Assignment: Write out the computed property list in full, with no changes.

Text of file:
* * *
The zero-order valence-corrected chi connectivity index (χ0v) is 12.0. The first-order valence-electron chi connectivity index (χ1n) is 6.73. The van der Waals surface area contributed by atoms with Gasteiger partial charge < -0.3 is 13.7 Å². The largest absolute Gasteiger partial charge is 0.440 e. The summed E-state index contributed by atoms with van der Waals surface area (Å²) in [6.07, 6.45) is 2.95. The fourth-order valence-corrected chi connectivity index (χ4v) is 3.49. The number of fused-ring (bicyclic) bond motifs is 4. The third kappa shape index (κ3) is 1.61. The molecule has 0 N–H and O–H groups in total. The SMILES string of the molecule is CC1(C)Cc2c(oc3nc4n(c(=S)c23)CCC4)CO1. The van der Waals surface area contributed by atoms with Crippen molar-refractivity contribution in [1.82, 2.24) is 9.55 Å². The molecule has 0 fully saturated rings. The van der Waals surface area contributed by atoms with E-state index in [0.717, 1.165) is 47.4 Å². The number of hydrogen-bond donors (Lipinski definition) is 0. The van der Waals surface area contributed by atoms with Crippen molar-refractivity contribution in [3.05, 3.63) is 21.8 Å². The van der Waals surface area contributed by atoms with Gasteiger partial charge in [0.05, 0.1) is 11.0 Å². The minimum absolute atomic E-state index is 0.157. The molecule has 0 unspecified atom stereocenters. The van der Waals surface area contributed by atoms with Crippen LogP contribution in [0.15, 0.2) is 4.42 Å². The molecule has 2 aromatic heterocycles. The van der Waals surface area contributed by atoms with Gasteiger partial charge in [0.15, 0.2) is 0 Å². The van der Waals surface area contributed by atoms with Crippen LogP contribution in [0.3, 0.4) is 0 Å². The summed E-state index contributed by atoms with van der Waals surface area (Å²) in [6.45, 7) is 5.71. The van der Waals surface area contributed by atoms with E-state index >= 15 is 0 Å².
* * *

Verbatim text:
The zero-order valence-corrected chi connectivity index (χ0v) is 12.0. The first-order valence-electron chi connectivity index (χ1n) is 6.73. The van der Waals surface area contributed by atoms with Gasteiger partial charge < -0.3 is 13.7 Å². The largest absolute Gasteiger partial charge is 0.440 e. The summed E-state index contributed by atoms with van der Waals surface area (Å²) in [6.07, 6.45) is 2.95. The fourth-order valence-corrected chi connectivity index (χ4v) is 3.49. The number of fused-ring (bicyclic) bond motifs is 4. The third kappa shape index (κ3) is 1.61. The molecule has 0 N–H and O–H groups in total. The SMILES string of the molecule is CC1(C)Cc2c(oc3nc4n(c(=S)c23)CCC4)CO1. The van der Waals surface area contributed by atoms with Crippen molar-refractivity contribution in [1.82, 2.24) is 9.55 Å². The molecule has 0 fully saturated rings. The van der Waals surface area contributed by atoms with E-state index in [0.717, 1.165) is 47.4 Å². The number of hydrogen-bond donors (Lipinski definition) is 0. The van der Waals surface area contributed by atoms with Crippen molar-refractivity contribution in [3.05, 3.63) is 21.8 Å². The van der Waals surface area contributed by atoms with Gasteiger partial charge in [0.05, 0.1) is 11.0 Å². The minimum absolute atomic E-state index is 0.157. The molecule has 0 unspecified atom stereocenters. The van der Waals surface area contributed by atoms with Crippen LogP contribution in [0.15, 0.2) is 4.42 Å². The molecule has 2 aromatic heterocycles. The van der Waals surface area contributed by atoms with Gasteiger partial charge in [0.15, 0.2) is 0 Å². The van der Waals surface area contributed by atoms with Crippen LogP contribution in [0.3, 0.4) is 0 Å². The summed E-state index contributed by atoms with van der Waals surface area (Å²) in [6.45, 7) is 5.71. The van der Waals surface area contributed by atoms with E-state index >= 15 is 0 Å².